The Za ethnic group is one of the most fascinating examples of fusion in China today. About 200 years ago the Za were believed to be the same as today's Geman Deng people, but at that time Tibetan political and religious leaders entered the area and exerted their influence over the people there. The result is a new ethnic group called Za by the Tibetans, who speak a distinct language from the Deng and who practice different customs. The Za were not counted under any official nationality in the 1990 China census but instead were included in a list of Undetermined Minorities.
Two hundred years ago, the Tibetans entered this area and set up a combined rule of government and religion, and subsequently the original inhabitants of the area slowly became Tibetanized. The Tibetans ruled the Za with an iron fist. The Za were not even allowed to travel outside the area without prior permission of the monk or administrator. Today, the Za have changed from the Geman Deng so much that they deserve to be viewed as a distinct ethnolinguistic group.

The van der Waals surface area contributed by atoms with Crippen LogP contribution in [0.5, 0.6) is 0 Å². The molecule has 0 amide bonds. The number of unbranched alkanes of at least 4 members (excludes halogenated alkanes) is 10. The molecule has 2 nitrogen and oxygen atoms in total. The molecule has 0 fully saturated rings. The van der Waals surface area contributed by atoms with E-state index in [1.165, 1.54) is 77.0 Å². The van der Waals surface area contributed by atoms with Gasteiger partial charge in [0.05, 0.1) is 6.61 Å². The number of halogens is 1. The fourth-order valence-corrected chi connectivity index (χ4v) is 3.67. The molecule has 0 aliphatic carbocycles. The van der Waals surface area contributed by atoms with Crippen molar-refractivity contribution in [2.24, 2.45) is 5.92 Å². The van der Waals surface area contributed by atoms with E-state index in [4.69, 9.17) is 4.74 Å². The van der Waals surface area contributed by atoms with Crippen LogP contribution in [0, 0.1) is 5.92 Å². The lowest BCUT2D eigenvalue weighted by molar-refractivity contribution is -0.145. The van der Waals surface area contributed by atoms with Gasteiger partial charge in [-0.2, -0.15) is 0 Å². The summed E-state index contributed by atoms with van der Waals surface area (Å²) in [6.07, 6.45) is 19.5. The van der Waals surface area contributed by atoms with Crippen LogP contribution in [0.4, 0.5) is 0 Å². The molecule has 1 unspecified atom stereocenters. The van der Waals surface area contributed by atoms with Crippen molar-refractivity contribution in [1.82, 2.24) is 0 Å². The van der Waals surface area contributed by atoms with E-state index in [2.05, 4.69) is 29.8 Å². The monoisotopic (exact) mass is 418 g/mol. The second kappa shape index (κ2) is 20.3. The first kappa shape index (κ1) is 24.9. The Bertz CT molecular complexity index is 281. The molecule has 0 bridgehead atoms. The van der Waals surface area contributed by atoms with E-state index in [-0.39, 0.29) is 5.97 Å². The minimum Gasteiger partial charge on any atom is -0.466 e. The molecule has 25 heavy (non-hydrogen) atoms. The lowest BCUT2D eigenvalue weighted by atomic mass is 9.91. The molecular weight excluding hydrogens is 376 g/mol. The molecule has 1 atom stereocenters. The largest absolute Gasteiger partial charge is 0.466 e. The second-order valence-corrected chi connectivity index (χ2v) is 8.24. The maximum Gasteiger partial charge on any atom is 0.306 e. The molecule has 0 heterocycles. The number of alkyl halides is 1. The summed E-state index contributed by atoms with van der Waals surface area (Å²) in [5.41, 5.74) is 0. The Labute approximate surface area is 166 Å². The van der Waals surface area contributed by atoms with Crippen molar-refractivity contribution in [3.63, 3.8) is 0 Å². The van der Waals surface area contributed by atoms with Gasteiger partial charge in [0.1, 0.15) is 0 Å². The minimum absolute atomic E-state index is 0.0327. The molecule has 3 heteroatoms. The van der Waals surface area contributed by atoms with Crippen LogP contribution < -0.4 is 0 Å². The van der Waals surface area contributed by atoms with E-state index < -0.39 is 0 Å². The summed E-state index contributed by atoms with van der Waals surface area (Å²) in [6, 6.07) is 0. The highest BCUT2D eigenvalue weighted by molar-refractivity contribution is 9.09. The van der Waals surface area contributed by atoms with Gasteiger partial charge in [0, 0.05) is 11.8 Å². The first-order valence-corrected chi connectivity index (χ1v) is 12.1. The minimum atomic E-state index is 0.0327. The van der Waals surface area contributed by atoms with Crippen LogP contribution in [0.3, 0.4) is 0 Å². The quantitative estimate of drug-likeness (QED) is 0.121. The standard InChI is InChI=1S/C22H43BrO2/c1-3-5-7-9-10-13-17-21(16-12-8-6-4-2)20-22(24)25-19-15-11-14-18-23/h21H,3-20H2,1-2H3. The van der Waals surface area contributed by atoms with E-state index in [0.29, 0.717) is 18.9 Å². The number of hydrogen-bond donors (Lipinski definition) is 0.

The Za have lost the use of all of their original customs and festivals; these are still practiced by Geman Deng people who lived outside the influence of Tibetan rule. Culturally the Za have become identical to the Tibetans.
The forefathers of the Za people were polytheists, worshiping nature and a host of spirits. However, the Tibetans took over the area long ago, and today the Za have been thoroughly converted to the Tibetan Buddhist religion.
Christianity has yet to make its presence felt in the isolated part of Tibet inhabited by the Za. Few roads led into the area until recently. Contact between the Za and the outside world is now possible. Today, the Za remain unaware of the existence of Christianity and are a completely unreached people group.